By Muaz Nasir
Faith leaders and community activists gathered in Toronto yesterday evening for a discussion on strengthening the bond between the Muslim and Indigenous communities.
United Muslim and Indigenous Voices is the first of a series of events focusing on solidarity and reconciliation and was brought to fruition as a result of recent racial and religious attacks, both at home and abroad.
The panel discussion was hosted by Canadian Roots Exchange, a national not-for-profit organization that is committed to building bridges between Indigenous and non-Indigenous young people. The goal of the event was to discuss issues of racism, colonialism and Islamophobia from Indigenous and Islamic perspectives and fits in the organization’s mission to facilitate dialogue and strengthen relationships through leadership programs.
The Toronto Foundation and the Inspirit Foundation were also supporting partners, and follows up on a report released last year which cites the ongoing discrimination Muslim youth face and the prevailing sentiment that this is expected to increase in the future.
“It’s no secret that folks from Muslim communities face discrimination and prejudices, much like Indigenous people,” said Max FineDay, co-executive director Canadian Roots Exchange to MetroNews. “This is an opportunity to start getting to know one another better and work together for the common good.”
The panel discussed the importance of educating ourselves about each others’ injustices and confronting our own prejudices as part of the decolonization process. “In order to activate yourself, educate yourself.”
The audience also raised questions about meaningful forms of solidarity, and the importance of making incremental steps towards fostering a friendship not just between Indigenous and Muslim communities but with all Canadians. “Solidarity to me looks more like friendship,” said panelist Zainab Amadahy as she recollected a very personal experience; it can be small or it can be grand. But at the end of the day, it’s about a responsibility, a meaningfulness and a connection to one another.
About the Speakers:
Sarain is an Anishinabe dancer, choreographer, facilitator, and activist. Since 2015, Sarain has turned her focus more toward media undertaking several hosting contracts with the VICE network, including RISE, a multi-episode show focusing on the endeavours of indigenous cultures from around the world, and Cut Off, which followed Justin Trudeau as he visited Shoal Lake 40, a remote Indigenous community struggling with water security. Most recently, Sarain has been contracted to co-host a forthcoming show on the Aboriginal People’s Television Network (APTN). All of her work, both artistic and community-based, serves her deep commitment to the process of reconciliation between Indigenous and non-Indigenous peoples in Canada and beyond.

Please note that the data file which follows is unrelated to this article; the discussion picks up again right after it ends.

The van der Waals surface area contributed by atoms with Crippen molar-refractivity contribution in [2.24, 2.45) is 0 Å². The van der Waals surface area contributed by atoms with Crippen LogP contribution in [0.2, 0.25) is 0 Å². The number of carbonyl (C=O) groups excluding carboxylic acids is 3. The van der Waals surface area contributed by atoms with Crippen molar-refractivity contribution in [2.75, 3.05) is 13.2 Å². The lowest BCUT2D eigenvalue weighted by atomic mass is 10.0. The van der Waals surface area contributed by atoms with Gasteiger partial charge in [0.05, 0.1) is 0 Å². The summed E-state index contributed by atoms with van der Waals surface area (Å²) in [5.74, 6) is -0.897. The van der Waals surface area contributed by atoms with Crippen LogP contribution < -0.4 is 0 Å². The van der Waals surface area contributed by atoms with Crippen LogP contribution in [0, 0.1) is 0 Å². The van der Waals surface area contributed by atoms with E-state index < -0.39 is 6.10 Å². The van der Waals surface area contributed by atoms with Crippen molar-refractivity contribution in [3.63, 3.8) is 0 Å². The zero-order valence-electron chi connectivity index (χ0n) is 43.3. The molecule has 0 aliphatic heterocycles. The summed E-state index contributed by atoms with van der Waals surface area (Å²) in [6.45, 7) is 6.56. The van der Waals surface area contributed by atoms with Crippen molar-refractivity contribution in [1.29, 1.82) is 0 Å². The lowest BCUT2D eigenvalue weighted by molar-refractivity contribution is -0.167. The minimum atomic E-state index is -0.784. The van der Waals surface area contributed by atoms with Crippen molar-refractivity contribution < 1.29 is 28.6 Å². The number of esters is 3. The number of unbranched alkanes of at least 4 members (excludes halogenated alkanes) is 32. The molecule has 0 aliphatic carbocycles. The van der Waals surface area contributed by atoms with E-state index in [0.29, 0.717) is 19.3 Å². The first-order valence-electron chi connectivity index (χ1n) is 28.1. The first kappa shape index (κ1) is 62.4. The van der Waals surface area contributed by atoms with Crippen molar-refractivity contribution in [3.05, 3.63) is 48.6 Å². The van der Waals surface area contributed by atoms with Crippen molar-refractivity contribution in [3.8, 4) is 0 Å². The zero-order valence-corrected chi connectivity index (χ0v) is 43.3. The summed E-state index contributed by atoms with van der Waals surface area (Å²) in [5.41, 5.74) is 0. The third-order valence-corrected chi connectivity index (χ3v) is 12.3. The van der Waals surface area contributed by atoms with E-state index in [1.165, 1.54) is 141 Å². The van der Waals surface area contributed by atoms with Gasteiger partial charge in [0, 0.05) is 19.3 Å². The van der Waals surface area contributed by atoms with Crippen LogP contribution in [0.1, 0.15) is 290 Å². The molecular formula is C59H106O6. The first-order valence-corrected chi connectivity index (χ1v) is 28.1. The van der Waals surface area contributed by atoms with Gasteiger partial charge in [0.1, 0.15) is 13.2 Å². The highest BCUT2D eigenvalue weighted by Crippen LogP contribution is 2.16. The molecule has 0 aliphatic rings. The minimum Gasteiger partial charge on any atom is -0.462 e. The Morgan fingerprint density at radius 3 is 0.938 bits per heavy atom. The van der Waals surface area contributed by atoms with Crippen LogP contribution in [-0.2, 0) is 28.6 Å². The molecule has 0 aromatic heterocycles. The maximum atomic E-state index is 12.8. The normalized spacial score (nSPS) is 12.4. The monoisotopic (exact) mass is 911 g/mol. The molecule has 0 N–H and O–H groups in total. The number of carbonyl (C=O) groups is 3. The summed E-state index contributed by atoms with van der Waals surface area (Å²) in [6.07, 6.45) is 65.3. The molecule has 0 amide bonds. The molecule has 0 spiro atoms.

Of mixed race heritage, Zainab Amadahy is a researcher, organizational development consultant, author and educator currently based in Toronto. Her background in community service is in the areas of Indigenous knowledge reclamation, curanderismo, non-profit housing, women’s services, migrant settlement and community arts as well as medical and photovoltaic technologies. Among her publications is “Indigenous Peoples and Black Peoples in Canada: Settlers or Allies” (co-authored with Dr. Bonita Lawrence, 2009) and the futurist novel Moons of Palmares (Sister Vision Press, 1998). Links to Zainab’s more recent writings can be found at http://swallowsongs.com/
Elected to the TDSB in 2014, Ausma brings expertise and experience in education policy and community organizing to representing her vibrant downtown community. From serving on the Board of the Toronto Environmental Alliance, the city’s only social justice environmental organization, to volunteering with young people in Toronto’s high needs communities, to labour organizing and leading equity initiatives on Ontario campuses, Ausma is a committed life-long human rights and social justice activist. Her work continues as Director of Social Engagement at the Atkinson Foundation.
Rudayna Bahubeshi is the Communications Manager at Inspirit Foundation. She is a passionate social justice advocate and city builder who always asks who is at the table and who is missing? She is currently a CivicAction DiverseCity Fellow and a Youth Advisor on Wellesley Institute’s Supports for Success program, an emerging project seeking to bridge the gap across systems, services, and programs to enable children and youth to succeed. Rudayna has led programming and communications in the non-profit and grassroots sector for several years with organizations including Women in Toronto Politics, The Natural Step Canada, Engineers Without Borders, Getinvolved.ca, and Impact Hub Ottawa. Rudayna is deeply interested in civic engagement and developing a more inclusive civic discourse. She is originally from Ottawa and holds a Bachelor of Humanities from Carleton University.